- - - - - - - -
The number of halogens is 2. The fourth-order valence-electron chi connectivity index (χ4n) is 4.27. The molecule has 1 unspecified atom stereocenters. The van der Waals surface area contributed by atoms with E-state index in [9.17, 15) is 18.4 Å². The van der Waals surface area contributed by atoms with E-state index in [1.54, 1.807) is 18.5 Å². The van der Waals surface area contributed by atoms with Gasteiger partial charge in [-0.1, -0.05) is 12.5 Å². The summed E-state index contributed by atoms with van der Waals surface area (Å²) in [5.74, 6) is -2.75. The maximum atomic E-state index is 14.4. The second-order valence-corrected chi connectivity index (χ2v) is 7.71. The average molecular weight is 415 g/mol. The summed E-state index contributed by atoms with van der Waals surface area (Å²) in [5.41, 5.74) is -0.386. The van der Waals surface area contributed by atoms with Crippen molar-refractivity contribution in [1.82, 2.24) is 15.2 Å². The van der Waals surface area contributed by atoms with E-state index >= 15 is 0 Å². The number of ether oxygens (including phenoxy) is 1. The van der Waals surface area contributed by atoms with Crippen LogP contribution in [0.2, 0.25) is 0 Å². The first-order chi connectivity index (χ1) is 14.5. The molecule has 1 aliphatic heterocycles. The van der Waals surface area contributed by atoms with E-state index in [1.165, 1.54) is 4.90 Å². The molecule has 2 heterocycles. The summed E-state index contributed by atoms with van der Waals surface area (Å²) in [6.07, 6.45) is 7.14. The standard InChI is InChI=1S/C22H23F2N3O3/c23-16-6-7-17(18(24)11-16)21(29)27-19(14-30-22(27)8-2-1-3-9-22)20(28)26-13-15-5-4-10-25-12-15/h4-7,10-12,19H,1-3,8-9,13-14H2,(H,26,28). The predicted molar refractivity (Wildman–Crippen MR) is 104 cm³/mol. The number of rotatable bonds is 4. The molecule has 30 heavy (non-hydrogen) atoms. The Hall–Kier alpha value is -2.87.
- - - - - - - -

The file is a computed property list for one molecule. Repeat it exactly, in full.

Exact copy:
The number of halogens is 2. The fourth-order valence-electron chi connectivity index (χ4n) is 4.27. The molecule has 1 unspecified atom stereocenters. The van der Waals surface area contributed by atoms with E-state index in [9.17, 15) is 18.4 Å². The van der Waals surface area contributed by atoms with E-state index in [1.54, 1.807) is 18.5 Å². The van der Waals surface area contributed by atoms with Gasteiger partial charge in [-0.1, -0.05) is 12.5 Å². The summed E-state index contributed by atoms with van der Waals surface area (Å²) in [5.74, 6) is -2.75. The maximum atomic E-state index is 14.4. The second-order valence-corrected chi connectivity index (χ2v) is 7.71. The average molecular weight is 415 g/mol. The summed E-state index contributed by atoms with van der Waals surface area (Å²) in [5.41, 5.74) is -0.386. The van der Waals surface area contributed by atoms with Crippen molar-refractivity contribution in [1.82, 2.24) is 15.2 Å². The van der Waals surface area contributed by atoms with E-state index >= 15 is 0 Å². The number of ether oxygens (including phenoxy) is 1. The van der Waals surface area contributed by atoms with Crippen LogP contribution in [0.2, 0.25) is 0 Å². The first-order chi connectivity index (χ1) is 14.5. The molecule has 1 aliphatic heterocycles. The van der Waals surface area contributed by atoms with E-state index in [1.165, 1.54) is 4.90 Å². The molecule has 2 heterocycles. The summed E-state index contributed by atoms with van der Waals surface area (Å²) in [6.07, 6.45) is 7.14. The standard InChI is InChI=1S/C22H23F2N3O3/c23-16-6-7-17(18(24)11-16)21(29)27-19(14-30-22(27)8-2-1-3-9-22)20(28)26-13-15-5-4-10-25-12-15/h4-7,10-12,19H,1-3,8-9,13-14H2,(H,26,28). The predicted molar refractivity (Wildman–Crippen MR) is 104 cm³/mol. The number of rotatable bonds is 4. The molecule has 30 heavy (non-hydrogen) atoms. The Hall–Kier alpha value is -2.87.